Sexual Health Awareness Week 2022

“VALENTINE IS COMING WHERE’S YOUR….” A song we sing to welcome February the 14th, a day to celebrate love. Incidentally, Sexual Health Awareness week runs from Monday 14 February to Monday 21 February 2022. A great opportunity to talk about everything sexual health especially in this season of love. 

This year’s campaign is set on STI testing. There has been a significant rise in STIs (Sexually Transmitted Infections) more so amongst the youth. Another demographic of interest is the 45yrs and above where rates of infections have been rising steadily. 

What are STIs?

Sexually transmitted infections are passed from person to person through sexual contact and can be viral or bacterial in origin.  HIV is an STI. There are more than 25 other STIs that are mainly spread by sexual contact such as vaginal, anal, and oral sex. Globally, the World Health Organization (WHO) estimates that more than one million people get an STI every day.

What Are the Most Common STIs?

  • Human Papillomavirus (HPV) 
  • Gonorrhea and Chlamydia 
  • Syphilis 
  • Herpes 
  • HIV
  • Hepatitis C 
  • Hepatitis B 

The population with the highest risk of getting STI occurs among young people (15-24 years old), even though that age group accounts for only a small proportion of all sexually active people.

The US Centers for Disease Control and Prevention (CDC) reports that the number of people who get chlamydia, gonorrhea, and syphilis (the three nationally reportable STIs) is increasing year by year.

Some STIs do not exhibit symptoms and therefore a person may not know that they are passing the infection on to their sexual partner(s).

If left untreated, STIs can cause serious health problems, including cervical cancer, liver disease, pelvic inflammatory disease (PID), infertility, and pregnancy problems. Having some STIs (such as chancroid, herpes, syphilis, and trichomoniasis) can increase your risk of getting HIV if you are HIV-negative and are exposed to HIV.

People living with HIV may also be at greater risk of getting or passing on other STIs. When people living with HIV get a STIs, they can experience more serious problems such as difficulty in getting rid of the infection.


Due to the possibility of acquiring an infection without symptoms, the infection can progress to disease (when symptoms are experienced). The surefire way to diagnose an STI is to screen for it.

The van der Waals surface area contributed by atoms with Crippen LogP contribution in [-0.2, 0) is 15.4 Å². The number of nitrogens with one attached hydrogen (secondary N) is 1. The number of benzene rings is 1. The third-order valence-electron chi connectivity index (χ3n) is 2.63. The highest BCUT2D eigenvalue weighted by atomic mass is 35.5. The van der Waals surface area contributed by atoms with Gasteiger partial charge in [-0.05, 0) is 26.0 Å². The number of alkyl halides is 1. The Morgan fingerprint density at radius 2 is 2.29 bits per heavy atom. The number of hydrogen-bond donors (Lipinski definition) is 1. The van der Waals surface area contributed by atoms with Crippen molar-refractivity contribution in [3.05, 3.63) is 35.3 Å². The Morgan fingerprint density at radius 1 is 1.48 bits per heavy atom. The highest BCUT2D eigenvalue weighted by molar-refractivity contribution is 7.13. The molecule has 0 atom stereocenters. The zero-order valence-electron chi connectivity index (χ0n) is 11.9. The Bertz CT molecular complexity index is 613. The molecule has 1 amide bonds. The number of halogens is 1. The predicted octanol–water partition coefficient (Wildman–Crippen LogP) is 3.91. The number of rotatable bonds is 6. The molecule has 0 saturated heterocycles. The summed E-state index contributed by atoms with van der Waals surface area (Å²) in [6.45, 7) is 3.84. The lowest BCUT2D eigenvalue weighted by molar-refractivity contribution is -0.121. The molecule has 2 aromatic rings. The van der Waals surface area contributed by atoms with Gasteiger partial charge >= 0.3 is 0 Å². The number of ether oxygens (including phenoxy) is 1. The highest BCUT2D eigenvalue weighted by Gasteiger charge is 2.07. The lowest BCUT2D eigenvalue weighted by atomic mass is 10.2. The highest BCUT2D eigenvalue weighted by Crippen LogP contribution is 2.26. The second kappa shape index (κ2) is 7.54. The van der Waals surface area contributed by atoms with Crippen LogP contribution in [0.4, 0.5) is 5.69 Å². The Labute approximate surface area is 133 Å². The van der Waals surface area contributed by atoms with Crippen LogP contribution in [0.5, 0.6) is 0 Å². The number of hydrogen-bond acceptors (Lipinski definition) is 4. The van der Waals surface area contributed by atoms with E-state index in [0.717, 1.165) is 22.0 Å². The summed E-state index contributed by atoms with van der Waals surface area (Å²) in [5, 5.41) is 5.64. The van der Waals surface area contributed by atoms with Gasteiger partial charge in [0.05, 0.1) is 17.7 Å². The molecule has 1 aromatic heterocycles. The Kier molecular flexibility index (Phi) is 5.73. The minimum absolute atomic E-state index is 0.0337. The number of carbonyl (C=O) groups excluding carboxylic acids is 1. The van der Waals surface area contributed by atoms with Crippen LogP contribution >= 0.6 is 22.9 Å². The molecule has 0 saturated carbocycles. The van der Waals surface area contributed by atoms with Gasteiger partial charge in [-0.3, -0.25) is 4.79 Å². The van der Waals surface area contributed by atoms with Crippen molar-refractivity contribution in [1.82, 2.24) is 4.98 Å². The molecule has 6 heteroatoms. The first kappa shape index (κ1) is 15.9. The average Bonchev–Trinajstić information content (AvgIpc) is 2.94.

Screening is all dependent on an individual’s lifestyle and risk level. There are no exact recommended times nor is there a single test to check for multiple STIs. Each infection has its own calibrated test. Most tests require a urine or blood sample, or a swab of the area where the infection might be present. HIV rapid test kits such as Oraquick are also available for one to get results within 20 minutes.

What instances would prompt a screening test?

  • Sexually active individuals are advised to get screened periodically for HIV. 
  • Same as above, women are advised to get screened for gonorrhea and chlamydia because they frequently harbor infections without symptoms, unlike men. 
  • Individuals having unprotected sex. For reliable screening results, the individual having unprotected sex should have been exposed as follows: 
    • 2 weeks: gonorrhea and chlamydia (and a pregnancy test too!)
    • 1 week to 3 months: syphilis
    • 6 weeks to 3 months: HIV, Hepatitis C, and B
  • Involvement in riskier relationships where one of the partners has HIV, Herpes, Hepatitis C or B.
  • Engagement in high-risk sexual behavior includes intimate contact with a sex worker; intra-venous drug users; men who have sex with men (MSM); multiple partners; anonymous partners. Individuals should preferably get tested after contact. Contact is inclusive of oral and anal sex. 
  • Previous or recurrent infection.
  • Symptoms of infection are showing. 

We can do what we can to prevent STIs, but they still can happen. There is no shame in getting tested for an STI. Early detection and treatment helps the patient and contributes to preventing future transmission.


Admin Note:
This blog hosting site has its author settings default fixed to the administrator of the account. However our blog this month was written by Dr Haji Fatuma  and Dr Esther Gitonga. 
Our gratitude and thanks from the Leleshwa Team.

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